As a teen-ager, Jesus’ words about the end of the ages (Mk 13:24-32) seemed so frightening that I quickly moved past them to latch onto the lesson from the fig tree. I knew what it meant to look to signs in the natural world (e.g., clouds) as possible predictors of upcoming events. Before the storm clouds broke, I had grabbed my younger brothers and headed home. We were together safely inside even as the storm began, then raged outside. 

I can vividly imagine the story’s chaos and horror as forces beyond mankind’s control ravage the earth. I know the pain of suffering, loss, and grieving. Yet, as an adult, I realize the visual images of worldly despair and destruction are simply the background images. The story’s focus is on the arrival of the Son of Man. Jesus pauses the powers of destruction as those to be saved safely pour in from all peoples and places of God’s earth.

Jesus’ words clearly speak to us about one event at the end of time. Yet, if we delve a little deeper, those same words speak to us about our lives each day. Our world is daily scarred by storms of injustice and inequality. Jesus’ words not only guide us in finding our way, but also in choosing how to act to best make a positive difference in the lives of others. The focus is first to live a good life (follow that Greatest Commandment, then love thy neighbor as self). Second, remain vigilant for the sound of the Son of Man’s call home. 

In her book “Kitchen Table Wisdom,” Rachel Naomi Remen invented a word – Endbeginnings. She shared a tale from her life. She had designed and made a ring. An impressed colleague sent her to a designer so other copies of the ring could be made. Rachel left the ring there. Later that night there was a huge rainstorm followed by a mudslide. Both the designer and the ring were gone forever. 

Rachel stood on the cliff looking down where that designer and Rachel’s ring had fallen into the water. She actually heard the voice of each of her parents speaking to her. Then, she heard a young voice from within herself ask where the ring was. As the adult Rachel looked at her finger, she wondered what would fill the empty space. 

Rachel realized there was no beginning without an end to something. Hence, her phrase Endbeginnings. The perception of end was really the tell-tale sign of a beginning. Back to the Gospel, at the end of time, the elect who are gathered from throughout the world are brought to be with the Son of Man. It is the beginning of their time in Heaven.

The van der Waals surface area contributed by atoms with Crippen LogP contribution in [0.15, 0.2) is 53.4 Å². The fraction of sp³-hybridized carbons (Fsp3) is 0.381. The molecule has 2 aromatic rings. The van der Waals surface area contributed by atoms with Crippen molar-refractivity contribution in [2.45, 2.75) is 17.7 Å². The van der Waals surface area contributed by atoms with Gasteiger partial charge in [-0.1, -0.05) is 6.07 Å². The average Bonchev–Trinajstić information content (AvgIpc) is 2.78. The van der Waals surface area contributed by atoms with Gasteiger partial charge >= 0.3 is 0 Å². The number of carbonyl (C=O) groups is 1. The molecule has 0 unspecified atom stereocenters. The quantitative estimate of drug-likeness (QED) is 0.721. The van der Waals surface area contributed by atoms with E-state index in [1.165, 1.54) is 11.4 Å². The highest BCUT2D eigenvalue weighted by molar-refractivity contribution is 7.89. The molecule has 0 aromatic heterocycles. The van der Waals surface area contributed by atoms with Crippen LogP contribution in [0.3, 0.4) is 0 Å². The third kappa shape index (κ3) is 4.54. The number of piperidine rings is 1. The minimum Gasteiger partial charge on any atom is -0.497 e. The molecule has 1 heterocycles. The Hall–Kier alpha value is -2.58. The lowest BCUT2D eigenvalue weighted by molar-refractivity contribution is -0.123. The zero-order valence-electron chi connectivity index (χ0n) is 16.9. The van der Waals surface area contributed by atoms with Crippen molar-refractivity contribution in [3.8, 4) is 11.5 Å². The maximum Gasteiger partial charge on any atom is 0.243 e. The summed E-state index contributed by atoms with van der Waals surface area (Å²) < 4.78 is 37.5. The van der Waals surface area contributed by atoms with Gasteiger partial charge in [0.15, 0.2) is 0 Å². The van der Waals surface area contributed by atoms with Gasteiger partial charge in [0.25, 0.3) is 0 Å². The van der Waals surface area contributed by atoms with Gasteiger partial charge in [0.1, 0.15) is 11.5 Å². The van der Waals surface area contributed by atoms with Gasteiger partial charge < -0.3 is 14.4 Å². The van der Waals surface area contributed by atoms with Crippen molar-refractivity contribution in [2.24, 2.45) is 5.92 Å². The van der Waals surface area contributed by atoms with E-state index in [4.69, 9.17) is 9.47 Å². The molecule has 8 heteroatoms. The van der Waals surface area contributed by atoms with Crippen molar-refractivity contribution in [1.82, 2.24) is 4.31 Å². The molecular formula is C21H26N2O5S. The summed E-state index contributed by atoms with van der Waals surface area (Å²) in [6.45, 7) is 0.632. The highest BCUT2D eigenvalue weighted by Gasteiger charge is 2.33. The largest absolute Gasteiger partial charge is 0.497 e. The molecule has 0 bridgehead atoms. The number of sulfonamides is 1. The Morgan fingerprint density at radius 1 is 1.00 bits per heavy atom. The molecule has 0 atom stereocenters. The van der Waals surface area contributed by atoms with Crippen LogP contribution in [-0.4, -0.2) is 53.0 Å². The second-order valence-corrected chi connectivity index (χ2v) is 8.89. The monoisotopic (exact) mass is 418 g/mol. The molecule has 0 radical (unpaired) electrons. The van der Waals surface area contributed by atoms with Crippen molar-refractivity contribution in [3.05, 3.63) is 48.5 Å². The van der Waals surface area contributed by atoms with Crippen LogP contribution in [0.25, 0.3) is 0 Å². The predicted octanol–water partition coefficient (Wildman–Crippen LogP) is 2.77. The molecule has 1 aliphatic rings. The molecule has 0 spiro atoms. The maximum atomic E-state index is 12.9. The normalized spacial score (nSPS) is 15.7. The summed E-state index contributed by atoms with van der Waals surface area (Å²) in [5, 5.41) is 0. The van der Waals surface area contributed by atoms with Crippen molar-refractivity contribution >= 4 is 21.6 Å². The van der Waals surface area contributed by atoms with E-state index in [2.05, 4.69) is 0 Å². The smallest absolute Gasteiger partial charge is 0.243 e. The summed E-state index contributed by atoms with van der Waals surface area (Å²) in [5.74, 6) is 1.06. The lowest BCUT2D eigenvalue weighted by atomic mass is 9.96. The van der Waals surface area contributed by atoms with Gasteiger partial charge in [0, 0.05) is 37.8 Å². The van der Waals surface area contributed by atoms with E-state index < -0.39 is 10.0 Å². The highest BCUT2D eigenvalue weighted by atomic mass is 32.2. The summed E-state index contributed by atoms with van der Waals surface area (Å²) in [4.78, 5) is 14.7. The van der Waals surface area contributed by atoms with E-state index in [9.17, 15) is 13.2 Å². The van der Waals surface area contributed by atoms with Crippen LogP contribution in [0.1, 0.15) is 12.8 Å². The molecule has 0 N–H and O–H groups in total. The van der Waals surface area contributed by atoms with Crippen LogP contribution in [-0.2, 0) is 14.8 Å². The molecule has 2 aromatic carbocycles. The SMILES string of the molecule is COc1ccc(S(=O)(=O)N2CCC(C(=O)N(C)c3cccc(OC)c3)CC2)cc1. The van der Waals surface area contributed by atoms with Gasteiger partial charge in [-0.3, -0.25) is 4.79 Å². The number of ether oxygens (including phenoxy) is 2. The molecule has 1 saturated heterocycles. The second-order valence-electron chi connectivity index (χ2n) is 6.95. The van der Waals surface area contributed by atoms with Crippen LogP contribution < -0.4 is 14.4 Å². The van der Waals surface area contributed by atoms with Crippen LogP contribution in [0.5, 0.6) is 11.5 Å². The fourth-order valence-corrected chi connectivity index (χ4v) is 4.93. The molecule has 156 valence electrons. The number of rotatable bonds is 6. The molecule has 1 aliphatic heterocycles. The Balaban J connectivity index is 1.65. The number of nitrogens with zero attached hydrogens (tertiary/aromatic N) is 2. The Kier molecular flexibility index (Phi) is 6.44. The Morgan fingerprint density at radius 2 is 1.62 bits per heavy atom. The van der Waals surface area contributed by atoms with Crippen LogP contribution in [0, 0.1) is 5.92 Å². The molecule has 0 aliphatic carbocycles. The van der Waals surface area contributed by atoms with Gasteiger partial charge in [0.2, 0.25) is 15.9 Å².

What do Endbeginnings look like in our daily lives? It could be the death of a loved one, the physical destruction of property by natural disaster, being a victim of an accident, the announcement of an incurable illness, the loss of that ideal job, or the unanticipated ending of a human relationship. It could even be falling victim to another who had chosen to strike with the express purpose of hurting. Each of these is an end to something one had thought was a good path. That end will inevitably be followed by a new beginning. 

I am rather a resilient person. However, I don’t initially feel that knock down flat onto the dusty road as an exciting opportunity. I lie there feeling the pain wondering if I should have seen this coming (and ducked). After I realize I survived, I sit back up telling Our Lord that I don’t understand why and most definitely am not liking this. Today, I can hear my guardian angel saying, “Lookout all — she’s griping again! Oh, why did I have to be assigned someone who makes it harder than it has to be?” 

By the time I am getting to my feet, I remember Rachel’s Endbeginning as a reminder to look ahead. I, too, ask what will fill the empty space. The answer from our Providential God is a gentle “Look around you.” I suddenly realize that I am looking forward to the adventure. 

It is as Rumi says, “As you start to walk on the way, the way appears.” Looking back on many journeys, I realize how they guided me to explore and share the many gifts God had given me. I treasure the many compassionate kindnesses shared by others. 

I can now see others on a similar daily journey. Along the way, each of us can choose to reach out to calm a storm another might be facing. Ram Dass said, “We are all just walking each other home.” Hmm, maybe those streaming in to stand with the Son of Man heard the call and began the journey a very long time before the forces of nature were unleashed.

 Let’s all walk one another home in compassion, safety, and kindness.

Anchor columnist Dr. Helen J. Flavin, Ph.D., is a Catholic scientist, educator and writer.